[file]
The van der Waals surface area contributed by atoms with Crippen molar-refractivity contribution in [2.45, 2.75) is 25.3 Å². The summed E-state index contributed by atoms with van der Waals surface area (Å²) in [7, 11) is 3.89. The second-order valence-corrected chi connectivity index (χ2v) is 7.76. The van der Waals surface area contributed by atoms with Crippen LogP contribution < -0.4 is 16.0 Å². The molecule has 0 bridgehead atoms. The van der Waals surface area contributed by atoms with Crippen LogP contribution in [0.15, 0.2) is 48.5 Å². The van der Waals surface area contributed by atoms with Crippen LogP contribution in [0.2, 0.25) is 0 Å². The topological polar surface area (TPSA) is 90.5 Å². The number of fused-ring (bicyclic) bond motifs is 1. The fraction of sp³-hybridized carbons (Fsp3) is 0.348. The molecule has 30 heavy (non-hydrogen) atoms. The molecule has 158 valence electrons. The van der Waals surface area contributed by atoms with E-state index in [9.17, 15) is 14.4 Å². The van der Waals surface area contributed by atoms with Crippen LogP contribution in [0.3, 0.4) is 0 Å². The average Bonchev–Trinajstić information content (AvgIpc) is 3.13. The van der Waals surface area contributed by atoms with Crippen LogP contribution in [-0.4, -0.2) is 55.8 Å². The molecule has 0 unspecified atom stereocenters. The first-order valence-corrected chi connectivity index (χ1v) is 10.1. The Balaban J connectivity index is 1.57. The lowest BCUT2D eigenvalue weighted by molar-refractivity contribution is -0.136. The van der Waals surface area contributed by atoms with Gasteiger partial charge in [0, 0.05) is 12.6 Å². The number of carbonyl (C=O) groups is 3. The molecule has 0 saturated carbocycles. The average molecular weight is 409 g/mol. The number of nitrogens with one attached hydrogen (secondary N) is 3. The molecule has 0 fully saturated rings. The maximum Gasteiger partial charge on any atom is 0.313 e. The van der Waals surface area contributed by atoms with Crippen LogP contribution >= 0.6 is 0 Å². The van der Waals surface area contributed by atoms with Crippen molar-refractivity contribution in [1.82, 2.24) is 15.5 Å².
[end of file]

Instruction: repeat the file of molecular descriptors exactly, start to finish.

The van der Waals surface area contributed by atoms with Crippen molar-refractivity contribution in [2.45, 2.75) is 25.3 Å². The summed E-state index contributed by atoms with van der Waals surface area (Å²) in [7, 11) is 3.89. The second-order valence-corrected chi connectivity index (χ2v) is 7.76. The van der Waals surface area contributed by atoms with Crippen LogP contribution < -0.4 is 16.0 Å². The molecule has 0 bridgehead atoms. The van der Waals surface area contributed by atoms with Crippen LogP contribution in [0.15, 0.2) is 48.5 Å². The van der Waals surface area contributed by atoms with Crippen LogP contribution in [0.2, 0.25) is 0 Å². The topological polar surface area (TPSA) is 90.5 Å². The number of fused-ring (bicyclic) bond motifs is 1. The fraction of sp³-hybridized carbons (Fsp3) is 0.348. The molecule has 30 heavy (non-hydrogen) atoms. The molecule has 158 valence electrons. The van der Waals surface area contributed by atoms with E-state index in [9.17, 15) is 14.4 Å². The van der Waals surface area contributed by atoms with Crippen LogP contribution in [0.3, 0.4) is 0 Å². The average Bonchev–Trinajstić information content (AvgIpc) is 3.13. The van der Waals surface area contributed by atoms with Crippen LogP contribution in [-0.4, -0.2) is 55.8 Å². The molecule has 0 unspecified atom stereocenters. The first-order valence-corrected chi connectivity index (χ1v) is 10.1. The Balaban J connectivity index is 1.57. The lowest BCUT2D eigenvalue weighted by molar-refractivity contribution is -0.136. The van der Waals surface area contributed by atoms with Gasteiger partial charge in [0, 0.05) is 12.6 Å². The number of carbonyl (C=O) groups is 3. The molecule has 0 saturated carbocycles. The average molecular weight is 409 g/mol. The number of nitrogens with one attached hydrogen (secondary N) is 3. The molecule has 0 fully saturated rings. The maximum Gasteiger partial charge on any atom is 0.313 e. The van der Waals surface area contributed by atoms with Crippen LogP contribution >= 0.6 is 0 Å². The van der Waals surface area contributed by atoms with Crippen molar-refractivity contribution in [1.82, 2.24) is 15.5 Å².